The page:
Relationships After Adoption Trauma

"She had not known the weight until she felt the freedom."  ~Nathaniel Hawthorne, The Scarlet Letter, Chapter XVIII "A Flood of Sunshine"

I had two serious male relationships in my life. My daughters father and my husband. There was nearly a 10 year span between one ending and the other starting. During that time, I dated here or there. Nothing serious.  A dinner here or there. No more than two dates. No sleep overs, no lengthy time together, no introductions to my family.

While I could easily chalk this up to slim pickings, I can tell you the truth is that I gave off the “not interested” vibe. I am quite confident anyone who knew me during the time I lost my daughter to when I met my husband would tell you I was distant, cool, detached, hard to get to know, way too introverted. Stuck up, a bitch, avoidant personality disorder affected.

I recall, quite clearly, deciding I was never going to have another relationship after losing my daughter and her father. It just hurt too much. Relationships sucked. They got you pregnant, discarded and abandoned. I was  better off alone.

When and if I did meet someone, even a female friend, I often felt compelled to tell them about my daughter. It was a litmus test of a relationship. I can confidently say that it did scare some people off. I had someone, a male friend, (not a boyfriend, just an acquaintance) literally stop talking to me, calling me, looking at me in the office once he learned of my daughter. I had others, female friends say, “I really don’t want to know about this”. I had others look at me strangely, claim it was no big deal, yet they started excluding me from events.

Was it my Scarlett Letter status or did I come across as some neurotic freakazoid? I may never know.

People, males especially, did not want to associate with a woman who had a child by another man AND gave that child away. No matter the circumstances; she/I was damaged goods.

I had convinced myself of this for ten years. Perhaps it was my parents talking, the agency, or my catholic teachings. I had straddled the fence of madonna-whore at 17 years old and I felt onto the whore dirt. I fell HARD. I was quite convinced that whore was tattooed across my forehead. As such, I behaved much like one of my idols, Hester Prynn, and retreated to the pretend world inhabited only by me and my daughter.

When I met my husband in the mid-90s, he pursued me rather aggressively. Again, I wasn’t interested. He amused me but that old fear of that Whore syndrome reigned supreme. He deserved better. He would find out. He deserved to know. NO MAN WANTS A WOMAN WHO HAS HAD A CHILD BY ANOTHER MAN. I really don’t know where I got this from. But it screamed loudly in my head for many years.

We did eventually start dating and as per my modus operandi, I shared my dirty laundry with the scarlett embroidery somewhat early in our relationship.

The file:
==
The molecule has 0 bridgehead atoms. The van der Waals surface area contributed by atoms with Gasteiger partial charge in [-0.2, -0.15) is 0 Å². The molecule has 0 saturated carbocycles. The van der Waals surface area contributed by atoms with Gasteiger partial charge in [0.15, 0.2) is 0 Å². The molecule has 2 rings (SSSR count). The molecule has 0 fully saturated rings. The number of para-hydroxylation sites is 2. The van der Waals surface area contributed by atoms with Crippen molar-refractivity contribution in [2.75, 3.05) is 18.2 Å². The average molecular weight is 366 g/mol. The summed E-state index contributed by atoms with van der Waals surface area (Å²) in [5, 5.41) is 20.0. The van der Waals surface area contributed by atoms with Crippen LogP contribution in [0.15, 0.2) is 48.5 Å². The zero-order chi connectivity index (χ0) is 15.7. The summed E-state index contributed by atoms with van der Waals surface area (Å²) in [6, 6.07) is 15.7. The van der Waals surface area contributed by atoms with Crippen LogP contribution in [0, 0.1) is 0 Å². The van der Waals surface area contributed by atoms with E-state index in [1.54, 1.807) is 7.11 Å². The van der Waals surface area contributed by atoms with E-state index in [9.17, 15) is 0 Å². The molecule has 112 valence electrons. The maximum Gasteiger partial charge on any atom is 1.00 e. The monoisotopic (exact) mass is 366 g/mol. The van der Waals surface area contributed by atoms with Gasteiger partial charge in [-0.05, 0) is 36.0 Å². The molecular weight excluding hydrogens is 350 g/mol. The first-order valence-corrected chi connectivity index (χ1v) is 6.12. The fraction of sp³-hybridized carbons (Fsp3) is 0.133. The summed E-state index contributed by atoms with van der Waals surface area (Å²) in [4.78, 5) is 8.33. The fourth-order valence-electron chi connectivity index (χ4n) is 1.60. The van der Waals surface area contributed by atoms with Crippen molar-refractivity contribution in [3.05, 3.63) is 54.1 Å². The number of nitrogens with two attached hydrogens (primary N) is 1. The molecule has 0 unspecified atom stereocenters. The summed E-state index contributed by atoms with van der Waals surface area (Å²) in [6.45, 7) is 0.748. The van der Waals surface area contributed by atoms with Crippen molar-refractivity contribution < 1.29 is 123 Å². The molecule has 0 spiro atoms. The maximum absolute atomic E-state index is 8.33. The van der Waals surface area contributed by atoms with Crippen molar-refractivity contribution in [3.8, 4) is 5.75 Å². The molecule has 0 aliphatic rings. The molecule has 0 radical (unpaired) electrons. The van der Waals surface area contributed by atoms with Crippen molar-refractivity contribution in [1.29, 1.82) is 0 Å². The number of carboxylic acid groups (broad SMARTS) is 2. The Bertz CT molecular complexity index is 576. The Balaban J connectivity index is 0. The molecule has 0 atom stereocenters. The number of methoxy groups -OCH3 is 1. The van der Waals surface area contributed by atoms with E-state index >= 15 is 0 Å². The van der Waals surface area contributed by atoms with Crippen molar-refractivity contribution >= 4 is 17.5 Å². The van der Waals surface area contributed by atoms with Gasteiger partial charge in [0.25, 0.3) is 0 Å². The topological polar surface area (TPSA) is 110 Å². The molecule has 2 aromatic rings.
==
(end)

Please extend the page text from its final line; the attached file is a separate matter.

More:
Was he horrified?

Did he cast me away?

Did he make a  hasty exit that left tire marks?

He cried.

He said he was sorry that had happened to me and that he wished he had been there with me.

The reaction I had expected from him did not come until many years later. Truthfully, early our relationship, niether one of us had any clue of the depth of my pain. I could not have possibly told him how damaged I truly was. I had no idea myself.

That knowledge came later when I thawed out. Unfrozen. Awake. A true mother of loss that fully comprehended and accepted what she lost and how. 

Our relationshiop has never been the same since.

3 Thoughts.

  1. I knew Josh before the pregnancy. That said, I’ve made maybe two or three real friends since placement. Even then, I keep EVERYONE at a distance.

  2. I am not going to keep reading you without telling you I LOVE THE PICTURE. It says it all. So darn cute.

  3. You are not damaged goods. Although there is a lot of emotional trauma, it does not make you damaged, it is who you are, and that is not bad.
    I relate to so many of the things you write about. Sounds like you tried to talked about adoption more than I did. But I know the look on peoples faces and their reactions when I told them I had a son who was lost to adoption. Peoples reactions just made me feel more isolated. It was like the only person who cared was me, so the adoption became my thing, and only rarely did it leave the boundaries of my mind. Before I was married my wife asked about the adoption twice and in my denial and hurt the first time I forcefully said I don’t want to talk about it and the second time I said it was no big deal (like I am over it).
    Now that I am trying to be open about the adoption, people resent the fact that I had kept my feelings to myself. And why should I not have, all the signs (and my denial) were that no one wanted to hear about it, so I sure a hell wasn’t going to put something as significant and emotional to me as the adoption of my son out there to be critiqued by others. It was my experience, it still is, and it is real. I just wish more people would try to understand.
    My first thoughts on reform are to get all natural parents to acknowledge and talk about the adoption and to provide third party support groups where the feelings can be acknowledged and validated. They are real feelings and they do affect ours lives significantly.
    I wish you the best and hope good things happen in your life.

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